Fixed Income Markets
U.S. Treasury yields were relatively range-bound in the first quarter despite a Fed hike in March. The 10-year U.S. Treasury hit an intra-quarter high of 2.62% on March 13 and closed the quarter at 2.40%, five basis points lower than at year-end. TIPS performed relatively well as expectations for future inflation climbed. The 10-year breakeven spread (the difference between nominal and real yields) was 197 bps as of quarter-end, and the Bloomberg Barclays TIPS Index gained 1.3% for the quarter. The Bloomberg Barclays Aggregate Index earned 0.8%; within the Index, corporate bonds outperformed like-duration Treasuries, with BBB-rated credit (+1.7%) posting the strongest returns. Mortgages underperformed Treasuries on a duration-adjusted basis, as expectations that the Fed would begin to trim its reinvestment in the sector weighed on the market. The Bloomberg Barclays High Yield Index gained 2.7%, with lower-rated bonds again outperforming higher-rated issues.
Overseas, rates were generally modestly higher. However, broad-based dollar weakness boosted returns. The U.S. dollar lost nearly 5% versus the yen and depreciated to a lesser extent versus other developed markets currencies. The Bloomberg Barclays Global Aggregate Index returned 1.8% (unhedged) versus 0.4% for the hedged version. Consistent with the risk-on theme evident across asset classes, emerging markets debt outperformed developed markets. The JPM EMBI Global Diversified Index ($ denominated) gained 3.9% and the local currency JPM GBI-EM Global Diversified Index was up 6.5%.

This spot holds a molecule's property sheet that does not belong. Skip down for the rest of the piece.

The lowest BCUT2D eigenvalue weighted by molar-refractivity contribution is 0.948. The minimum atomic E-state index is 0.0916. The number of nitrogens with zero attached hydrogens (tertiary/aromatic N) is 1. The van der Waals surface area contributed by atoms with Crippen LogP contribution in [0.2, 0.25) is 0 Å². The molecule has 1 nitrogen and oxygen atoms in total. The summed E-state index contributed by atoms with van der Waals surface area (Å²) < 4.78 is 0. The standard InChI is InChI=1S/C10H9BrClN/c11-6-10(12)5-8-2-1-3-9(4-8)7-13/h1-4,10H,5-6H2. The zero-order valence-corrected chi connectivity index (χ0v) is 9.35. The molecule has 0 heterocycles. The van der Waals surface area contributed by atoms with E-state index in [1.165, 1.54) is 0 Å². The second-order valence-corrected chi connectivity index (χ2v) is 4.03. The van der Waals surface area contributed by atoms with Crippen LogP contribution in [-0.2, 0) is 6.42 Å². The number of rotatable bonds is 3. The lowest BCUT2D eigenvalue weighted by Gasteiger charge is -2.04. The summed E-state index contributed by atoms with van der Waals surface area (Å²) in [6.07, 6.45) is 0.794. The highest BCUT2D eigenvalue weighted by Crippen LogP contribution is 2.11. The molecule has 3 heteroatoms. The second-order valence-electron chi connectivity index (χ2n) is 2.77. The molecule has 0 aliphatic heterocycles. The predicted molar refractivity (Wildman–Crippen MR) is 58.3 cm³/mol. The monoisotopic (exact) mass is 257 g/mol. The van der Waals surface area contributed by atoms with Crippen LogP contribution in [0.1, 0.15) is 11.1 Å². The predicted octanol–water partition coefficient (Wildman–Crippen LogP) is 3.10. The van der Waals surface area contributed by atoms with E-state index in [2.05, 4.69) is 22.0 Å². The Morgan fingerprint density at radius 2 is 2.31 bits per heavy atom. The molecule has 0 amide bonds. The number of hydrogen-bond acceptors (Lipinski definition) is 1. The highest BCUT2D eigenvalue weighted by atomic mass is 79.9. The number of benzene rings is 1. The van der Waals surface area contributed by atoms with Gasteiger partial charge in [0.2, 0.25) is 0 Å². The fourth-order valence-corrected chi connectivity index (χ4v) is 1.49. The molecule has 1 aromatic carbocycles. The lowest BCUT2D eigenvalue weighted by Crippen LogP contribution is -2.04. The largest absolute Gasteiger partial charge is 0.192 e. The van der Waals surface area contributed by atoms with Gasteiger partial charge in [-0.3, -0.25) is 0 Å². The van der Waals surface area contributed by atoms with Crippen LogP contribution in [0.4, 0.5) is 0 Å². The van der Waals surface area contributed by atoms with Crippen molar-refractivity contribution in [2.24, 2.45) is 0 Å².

The Bloomberg Barclays Municipal Bond Index gained 1.6%. Consistent with other sectors, lower-quality issues outperformed. Relatively light issuance and strong demand provided a solid technical backdrop. Concerns over the impact of potential tax reform were assuaged by the Trump administration’s focus on health care and its struggles executing on planned agenda items. While troubled credits remain (Illinois, New Jersey, Puerto Rico), fundamentals more broadly remained stable to improving.